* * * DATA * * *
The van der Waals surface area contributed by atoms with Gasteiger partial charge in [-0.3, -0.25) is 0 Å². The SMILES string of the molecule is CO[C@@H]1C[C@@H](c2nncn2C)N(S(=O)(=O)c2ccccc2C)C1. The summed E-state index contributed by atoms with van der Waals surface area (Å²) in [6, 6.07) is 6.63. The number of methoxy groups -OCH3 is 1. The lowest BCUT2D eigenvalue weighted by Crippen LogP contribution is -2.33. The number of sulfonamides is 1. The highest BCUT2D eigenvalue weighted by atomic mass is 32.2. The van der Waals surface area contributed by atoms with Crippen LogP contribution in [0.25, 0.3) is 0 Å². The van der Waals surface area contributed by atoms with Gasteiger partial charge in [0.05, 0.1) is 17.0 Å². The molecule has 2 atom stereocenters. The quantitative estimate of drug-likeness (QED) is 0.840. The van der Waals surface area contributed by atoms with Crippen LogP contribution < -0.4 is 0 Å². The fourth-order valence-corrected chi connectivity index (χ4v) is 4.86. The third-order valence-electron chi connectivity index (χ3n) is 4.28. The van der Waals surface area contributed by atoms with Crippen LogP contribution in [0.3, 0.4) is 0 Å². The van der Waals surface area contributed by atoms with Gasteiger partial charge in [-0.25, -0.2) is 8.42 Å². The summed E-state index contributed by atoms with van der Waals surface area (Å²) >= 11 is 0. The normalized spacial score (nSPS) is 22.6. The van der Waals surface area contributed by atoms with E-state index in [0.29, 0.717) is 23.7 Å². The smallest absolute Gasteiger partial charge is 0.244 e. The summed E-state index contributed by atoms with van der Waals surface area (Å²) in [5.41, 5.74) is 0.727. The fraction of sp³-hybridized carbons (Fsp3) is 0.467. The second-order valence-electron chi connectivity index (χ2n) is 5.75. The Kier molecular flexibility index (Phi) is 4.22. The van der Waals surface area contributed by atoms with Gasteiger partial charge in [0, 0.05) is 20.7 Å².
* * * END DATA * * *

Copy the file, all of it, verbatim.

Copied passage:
The van der Waals surface area contributed by atoms with Gasteiger partial charge in [-0.3, -0.25) is 0 Å². The SMILES string of the molecule is CO[C@@H]1C[C@@H](c2nncn2C)N(S(=O)(=O)c2ccccc2C)C1. The summed E-state index contributed by atoms with van der Waals surface area (Å²) in [6, 6.07) is 6.63. The number of methoxy groups -OCH3 is 1. The lowest BCUT2D eigenvalue weighted by Crippen LogP contribution is -2.33. The number of sulfonamides is 1. The highest BCUT2D eigenvalue weighted by atomic mass is 32.2. The van der Waals surface area contributed by atoms with Crippen LogP contribution in [0.25, 0.3) is 0 Å². The van der Waals surface area contributed by atoms with Gasteiger partial charge in [0.05, 0.1) is 17.0 Å². The molecule has 2 atom stereocenters. The quantitative estimate of drug-likeness (QED) is 0.840. The van der Waals surface area contributed by atoms with Crippen LogP contribution < -0.4 is 0 Å². The fourth-order valence-corrected chi connectivity index (χ4v) is 4.86. The third-order valence-electron chi connectivity index (χ3n) is 4.28. The van der Waals surface area contributed by atoms with Crippen LogP contribution in [0.3, 0.4) is 0 Å². The van der Waals surface area contributed by atoms with Gasteiger partial charge in [-0.25, -0.2) is 8.42 Å². The summed E-state index contributed by atoms with van der Waals surface area (Å²) >= 11 is 0. The normalized spacial score (nSPS) is 22.6. The van der Waals surface area contributed by atoms with E-state index in [0.29, 0.717) is 23.7 Å². The smallest absolute Gasteiger partial charge is 0.244 e. The summed E-state index contributed by atoms with van der Waals surface area (Å²) in [5.41, 5.74) is 0.727. The fraction of sp³-hybridized carbons (Fsp3) is 0.467. The second-order valence-electron chi connectivity index (χ2n) is 5.75. The Kier molecular flexibility index (Phi) is 4.22. The van der Waals surface area contributed by atoms with Gasteiger partial charge in [0, 0.05) is 20.7 Å².